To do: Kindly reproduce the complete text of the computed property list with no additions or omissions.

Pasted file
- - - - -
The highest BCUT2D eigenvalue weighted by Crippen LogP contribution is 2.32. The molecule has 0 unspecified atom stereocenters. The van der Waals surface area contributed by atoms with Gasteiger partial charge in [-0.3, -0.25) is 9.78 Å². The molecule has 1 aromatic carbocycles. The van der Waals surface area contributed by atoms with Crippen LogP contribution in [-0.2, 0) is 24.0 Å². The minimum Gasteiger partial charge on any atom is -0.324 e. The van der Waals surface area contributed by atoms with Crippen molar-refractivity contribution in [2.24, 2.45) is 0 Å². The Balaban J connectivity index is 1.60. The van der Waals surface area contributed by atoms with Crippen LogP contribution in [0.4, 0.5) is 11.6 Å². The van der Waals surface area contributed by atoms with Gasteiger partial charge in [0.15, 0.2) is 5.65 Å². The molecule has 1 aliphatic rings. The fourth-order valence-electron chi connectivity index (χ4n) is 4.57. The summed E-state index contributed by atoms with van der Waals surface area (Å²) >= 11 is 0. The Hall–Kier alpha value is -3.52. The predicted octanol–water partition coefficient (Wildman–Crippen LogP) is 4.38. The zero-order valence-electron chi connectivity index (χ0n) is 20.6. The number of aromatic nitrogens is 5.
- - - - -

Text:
The highest BCUT2D eigenvalue weighted by Crippen LogP contribution is 2.32. The molecule has 0 unspecified atom stereocenters. The van der Waals surface area contributed by atoms with Gasteiger partial charge in [-0.3, -0.25) is 9.78 Å². The molecule has 1 aromatic carbocycles. The van der Waals surface area contributed by atoms with Crippen LogP contribution in [-0.2, 0) is 24.0 Å². The minimum Gasteiger partial charge on any atom is -0.324 e. The van der Waals surface area contributed by atoms with Crippen molar-refractivity contribution in [2.24, 2.45) is 0 Å². The Balaban J connectivity index is 1.60. The van der Waals surface area contributed by atoms with Crippen LogP contribution in [0.4, 0.5) is 11.6 Å². The van der Waals surface area contributed by atoms with Gasteiger partial charge in [0.15, 0.2) is 5.65 Å². The molecule has 1 aliphatic rings. The fourth-order valence-electron chi connectivity index (χ4n) is 4.57. The summed E-state index contributed by atoms with van der Waals surface area (Å²) >= 11 is 0. The Hall–Kier alpha value is -3.52. The predicted octanol–water partition coefficient (Wildman–Crippen LogP) is 4.38. The zero-order valence-electron chi connectivity index (χ0n) is 20.6. The number of aromatic nitrogens is 5.